The Vikings are taking their new Curly Lambeau offense to Green Bay on Sunday in search of the 500th victory in games that count in 59 seasons of existence. The Purple gladiators have served us well, with a 479-397-11 (. 546) record in the regular season, and 20-29 (. 408) in the playoffs.

It took the expansion Vikings until their eighth season (1968) to reach the playoffs, meaning our heroes have been part of the field 29 times in the past 51 years. Not too shabby, when you consider the longtime rivals over the same 51 years: 21 playoff appearances for the Packers, 15 for the Bears and 12 for the Lions.

Yet, as another milestone event beckons, it causes a baby boomer to contemplate how these past six decades might have turned out, if Minneapolis-St. Paul interests had not reneged on a strong role in the fledgling American Football League and remained among eight AFL teams for the inaugural 1960 season?

What if Charles O. Johnson, the executive sports editor of the Minneapolis Star and Morning Tribune, had not been so virulently opposed to the AFL, and joined with his man Sid Hartman in using Chicago Bears owner/coach George Halas to gain a promise of future NFL entry?

What if Charles O. and Sid had been fully on board with Max Winter, Bill Boyer and the Skoglunds (H.P. and his son John) in maintaining Minneapolis-St. Paul as a launchpad for the AFL?

The first six franchises were announced for the AFL on Aug. 14, 1959: Minneapolis-St. Paul, New York, Los Angeles, Denver, Houston and Dallas. Buffalo became the seventh, and then Boston the eighth right before the first draft was held in late November.

So enmeshed was the Twin Cities that Winter was in charge of setting up a convoluted first AFL draft for college seniors. And get this? The early rounds were to be held at the Minneapolis Tribune Quarterback Club, at the Pick-Nicollet Hotel, following coach Murray Warmath’s talk and “movies’’ of the Gophers’ season-closing game with Wisconsin (11-7, Badgers).

(Note: That was the game where customers leaving Memorial Stadium could find Murray hanging in effigy from a tree outside a campus dormitory at the conclusion of a 2-7 season.)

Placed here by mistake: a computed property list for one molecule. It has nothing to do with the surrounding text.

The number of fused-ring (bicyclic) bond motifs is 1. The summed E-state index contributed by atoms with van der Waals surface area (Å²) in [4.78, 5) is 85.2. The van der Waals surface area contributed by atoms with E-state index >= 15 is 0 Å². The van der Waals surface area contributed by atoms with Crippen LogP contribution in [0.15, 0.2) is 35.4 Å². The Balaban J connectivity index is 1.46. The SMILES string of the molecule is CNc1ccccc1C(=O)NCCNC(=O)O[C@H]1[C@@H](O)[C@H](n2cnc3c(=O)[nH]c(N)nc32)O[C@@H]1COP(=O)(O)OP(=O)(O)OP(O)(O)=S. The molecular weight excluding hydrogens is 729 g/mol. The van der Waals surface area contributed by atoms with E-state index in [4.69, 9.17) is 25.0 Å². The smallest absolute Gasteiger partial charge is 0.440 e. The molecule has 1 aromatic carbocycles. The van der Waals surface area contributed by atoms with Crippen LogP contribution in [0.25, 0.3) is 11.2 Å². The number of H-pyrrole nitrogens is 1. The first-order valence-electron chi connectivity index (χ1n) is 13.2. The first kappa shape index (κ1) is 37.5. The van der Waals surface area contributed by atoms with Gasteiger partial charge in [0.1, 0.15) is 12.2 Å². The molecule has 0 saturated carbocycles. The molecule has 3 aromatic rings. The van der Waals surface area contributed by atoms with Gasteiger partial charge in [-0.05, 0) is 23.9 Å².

The plan to have representatives of the eight franchises announce their draft picks Monday at the Quarterback Club blew up over the weekend, when Winter said he was switching his allegiance to gaining an NFL expansion team.

A month later, the Skoglunds still were saying the Twin Cities were committed to the AFL, but Charles O.’s campaign had been successful in taking away local support. At NFL meetings in January 1960, Dallas received an expansion franchise for that fall and Minnesota for 1961.

Oakland was named as the AFL replacement for Minneapolis-St. Paul on Jan. 30, 1960. So, the easy way to soothsay what-might-have-been is to compare the Vikings to the Raiders.

Easy, but not helpful to this make-believe AFL scenario. That team also would have been the Vikings, since Max was a fan, but the first coach here, Norm Van Brocklin, was winning the MVP for the Eagles in 1960, and Bert Rose was delivered here as the first GM because of NFL connections.

My contention — again, based on Charles O. and Sid being fully on board — is that Sid Gillman would have been hired as coach/GM for the Minnesota Vikings of the 1960 AFL.

Phil Bengtson, a Green Bay assistant, had turned down a Minnesota AFL offer in mid-November 1959, before chaos erupted. Gillman was fired as coach of the L.A. Rams on Dec. 12, 1959.

Gillman was Sid’s boyhood hero in north Minneapolis. He was an innovator of the passing game. Max could’ve had Sid on the phone to Gillman 10 minutes after he was fired; locked him up before he was hired by Barron Hilton, owner of the AFL’s Los Angeles Chargers.

We would have had Gillman, the man who coached Van Brocklin, not Van Brocklin, as the first coach here. We would have had a coach so committed to offensive wizardry that once while watching film of a successful play said to Bum Phillips, “This is better than making love,’’ and Bum replied: “Sid, either I don’t know how to watch film, or you don’t know how to make love.’’

We could have had the true Godfather of the Pro Passing Game, if only Charles O. had embraced the AFL, and Max had turned loose Sid Hartman to get Sid Gillman.

These mythical AFL-bred Vikings also would have given us a championship, since a true championship is winning all a team is allowed to win in a season.

1963, AFL Championship Game: San Diego Chargers 51, Boston Patriots 10, meaning Gillman’s high-flying team won all it could win.

Amazingly, six decades later, we still can ask:

Sid, why didn’t you hang up on George Halas, embrace the AFL and go get us Sid Gillman?

We await Sid’s response.